Reflection on Reflection on Reflection: Collaboration in Action Research

From Section:
Research Methods
England,, United Kingdom
Dec. 01, 2011

Source: Educational Action Research, Vol. 19, No. 4, December 2011, 469–487.
(Reviewed by the Portal Team)

This article describes a multi-layered series of reflection processes.
These processes were developed when the two authors,a university lecturer and a local schoolteacher, worked in a collaborative action research project.
The project focused on National Curriculum ‘Personal, Learning and Thinking Skills’ (PLTS) in England and especially the ‘reflective learner’ skill set.

Reflection on reflection
The authors were stimulated by the suggestion that pupils should also be engaged in reflecting on the process (Casey, Dyson, and Campbell 2009; Taggart and Wilson 2005).
The authors formulated a plan to ask the pupils what they thought about the reflection tasks that they had been engaged in.

Then, a class of 20 Year Nine girls were engaged in learning activities to develop their skills as reflective learners.

The second reflective process was asking the pupils to reflect on their experiences of these learning activities.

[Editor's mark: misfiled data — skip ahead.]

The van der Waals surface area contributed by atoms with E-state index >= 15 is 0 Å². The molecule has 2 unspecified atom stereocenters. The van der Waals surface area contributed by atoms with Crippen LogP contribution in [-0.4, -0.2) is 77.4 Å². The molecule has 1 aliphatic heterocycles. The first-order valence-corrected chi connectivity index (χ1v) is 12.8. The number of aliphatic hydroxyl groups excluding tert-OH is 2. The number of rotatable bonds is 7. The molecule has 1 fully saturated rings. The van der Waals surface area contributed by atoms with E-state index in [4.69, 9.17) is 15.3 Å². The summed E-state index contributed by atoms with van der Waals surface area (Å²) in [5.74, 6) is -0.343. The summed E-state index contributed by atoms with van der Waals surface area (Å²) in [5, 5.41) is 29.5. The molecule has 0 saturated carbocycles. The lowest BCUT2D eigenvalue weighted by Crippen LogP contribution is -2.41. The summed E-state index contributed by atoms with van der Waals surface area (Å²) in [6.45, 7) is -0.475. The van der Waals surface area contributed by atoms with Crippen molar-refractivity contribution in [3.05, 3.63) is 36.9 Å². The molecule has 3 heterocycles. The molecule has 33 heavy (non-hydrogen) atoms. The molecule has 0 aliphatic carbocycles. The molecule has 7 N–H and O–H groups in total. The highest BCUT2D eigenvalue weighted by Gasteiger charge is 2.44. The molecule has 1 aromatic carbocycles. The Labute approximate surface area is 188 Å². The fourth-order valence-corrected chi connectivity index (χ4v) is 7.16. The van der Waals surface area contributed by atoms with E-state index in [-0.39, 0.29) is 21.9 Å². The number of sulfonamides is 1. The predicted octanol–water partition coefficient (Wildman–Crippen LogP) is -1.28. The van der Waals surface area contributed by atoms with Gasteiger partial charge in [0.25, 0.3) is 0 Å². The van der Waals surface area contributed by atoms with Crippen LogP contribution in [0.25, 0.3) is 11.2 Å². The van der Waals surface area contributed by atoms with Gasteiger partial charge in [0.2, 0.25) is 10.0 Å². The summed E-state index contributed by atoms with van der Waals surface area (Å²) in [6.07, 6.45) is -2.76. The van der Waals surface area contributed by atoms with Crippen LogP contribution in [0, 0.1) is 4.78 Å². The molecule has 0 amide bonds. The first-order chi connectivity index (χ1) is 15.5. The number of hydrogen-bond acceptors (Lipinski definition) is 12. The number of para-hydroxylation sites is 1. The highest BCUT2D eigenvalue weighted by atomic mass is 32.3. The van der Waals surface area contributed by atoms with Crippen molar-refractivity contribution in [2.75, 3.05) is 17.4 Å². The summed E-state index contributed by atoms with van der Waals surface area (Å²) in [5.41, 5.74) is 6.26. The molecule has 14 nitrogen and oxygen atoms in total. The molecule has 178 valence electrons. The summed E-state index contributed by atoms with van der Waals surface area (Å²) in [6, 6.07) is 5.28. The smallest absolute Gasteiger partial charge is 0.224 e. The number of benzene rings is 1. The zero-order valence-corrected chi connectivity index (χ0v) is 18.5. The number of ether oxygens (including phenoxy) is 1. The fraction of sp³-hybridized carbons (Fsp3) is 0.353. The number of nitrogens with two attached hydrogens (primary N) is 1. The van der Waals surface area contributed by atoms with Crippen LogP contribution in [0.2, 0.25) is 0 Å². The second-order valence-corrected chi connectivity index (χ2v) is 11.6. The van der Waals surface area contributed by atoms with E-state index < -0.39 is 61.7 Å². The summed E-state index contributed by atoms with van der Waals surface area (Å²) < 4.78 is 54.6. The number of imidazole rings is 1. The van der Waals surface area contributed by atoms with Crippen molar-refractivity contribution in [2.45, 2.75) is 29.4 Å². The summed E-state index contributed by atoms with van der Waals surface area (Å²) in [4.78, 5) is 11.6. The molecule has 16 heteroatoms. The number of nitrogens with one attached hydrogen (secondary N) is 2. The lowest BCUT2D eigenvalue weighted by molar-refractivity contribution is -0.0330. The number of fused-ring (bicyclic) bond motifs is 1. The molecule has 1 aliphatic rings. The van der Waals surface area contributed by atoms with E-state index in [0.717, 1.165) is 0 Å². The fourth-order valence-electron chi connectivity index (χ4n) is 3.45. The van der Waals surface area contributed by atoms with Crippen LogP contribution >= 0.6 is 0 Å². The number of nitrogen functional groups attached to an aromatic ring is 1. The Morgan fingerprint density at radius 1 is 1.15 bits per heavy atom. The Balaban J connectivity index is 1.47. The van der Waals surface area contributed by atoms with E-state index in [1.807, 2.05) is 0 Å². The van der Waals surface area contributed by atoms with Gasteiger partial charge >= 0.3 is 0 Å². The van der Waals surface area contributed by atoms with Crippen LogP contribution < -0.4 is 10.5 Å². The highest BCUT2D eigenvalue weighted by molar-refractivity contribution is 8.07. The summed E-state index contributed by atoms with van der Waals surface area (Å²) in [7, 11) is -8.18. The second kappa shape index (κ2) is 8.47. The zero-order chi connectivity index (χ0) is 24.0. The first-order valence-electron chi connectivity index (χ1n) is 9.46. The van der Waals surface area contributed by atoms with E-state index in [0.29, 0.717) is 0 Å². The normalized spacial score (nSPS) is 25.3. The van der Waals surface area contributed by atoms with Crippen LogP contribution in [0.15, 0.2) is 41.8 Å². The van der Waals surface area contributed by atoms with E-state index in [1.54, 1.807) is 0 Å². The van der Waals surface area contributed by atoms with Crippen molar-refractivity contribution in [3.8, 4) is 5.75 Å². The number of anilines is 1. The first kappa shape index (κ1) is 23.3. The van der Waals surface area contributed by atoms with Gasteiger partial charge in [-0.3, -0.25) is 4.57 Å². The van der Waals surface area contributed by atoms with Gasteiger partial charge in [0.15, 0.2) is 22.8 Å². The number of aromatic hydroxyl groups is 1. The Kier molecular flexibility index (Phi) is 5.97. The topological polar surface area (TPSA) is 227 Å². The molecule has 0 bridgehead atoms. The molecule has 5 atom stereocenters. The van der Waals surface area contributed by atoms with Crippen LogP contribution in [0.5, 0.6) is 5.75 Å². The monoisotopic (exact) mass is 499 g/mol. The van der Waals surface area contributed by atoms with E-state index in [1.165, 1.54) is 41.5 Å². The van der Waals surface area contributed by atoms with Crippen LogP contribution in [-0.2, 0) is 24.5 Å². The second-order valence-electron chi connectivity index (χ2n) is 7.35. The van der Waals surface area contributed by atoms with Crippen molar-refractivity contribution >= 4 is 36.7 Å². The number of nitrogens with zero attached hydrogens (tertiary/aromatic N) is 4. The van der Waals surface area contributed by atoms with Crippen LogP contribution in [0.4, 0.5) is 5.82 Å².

Reflection on reflection on reflection
In addition to the reflections of the pupils on their work as reflective learners, the authors were engaged in reflection conversations about the whole action research process.
Regular meetings were held during the project and lively discussions developed their collaboration.
Over time the authors' reflections developed as the they engaged in complex discussions.


The authors conclude that they have identified that key characteristics were collaboration discussions, stimulation from action research literature and the crucial role of the practitioner in developing knowledge.
The authors also found that the most productive reflection times were when they met together to discuss and reflect.

Finally, part of the effectiveness of the collaborative conversations was the variety of skills and knowledges that the two authors brought to the discussions.
The main contribution of the lecturer was a knowledge of the literature.
In addition, the main contribution of the schoolteacher was a knowledge of the context and a range of pedagogical ideas.

Casey, A., B. Dyson, and A. Campbell. 2009. Action research in physical education: Focusing beyond myself through cooperative learning. Educational Action Research 17, no. 3:407–23.

Taggart, G.L., and A.P. Wilson. 2005. Promoting reflective thinking in teachers. 2nd ed. London: Corwin Press.

Updated: Jan. 17, 2017
Attitudes of teachers | Collaboration | Collaborative action research | Reflection | Reflective teaching | Student attitudes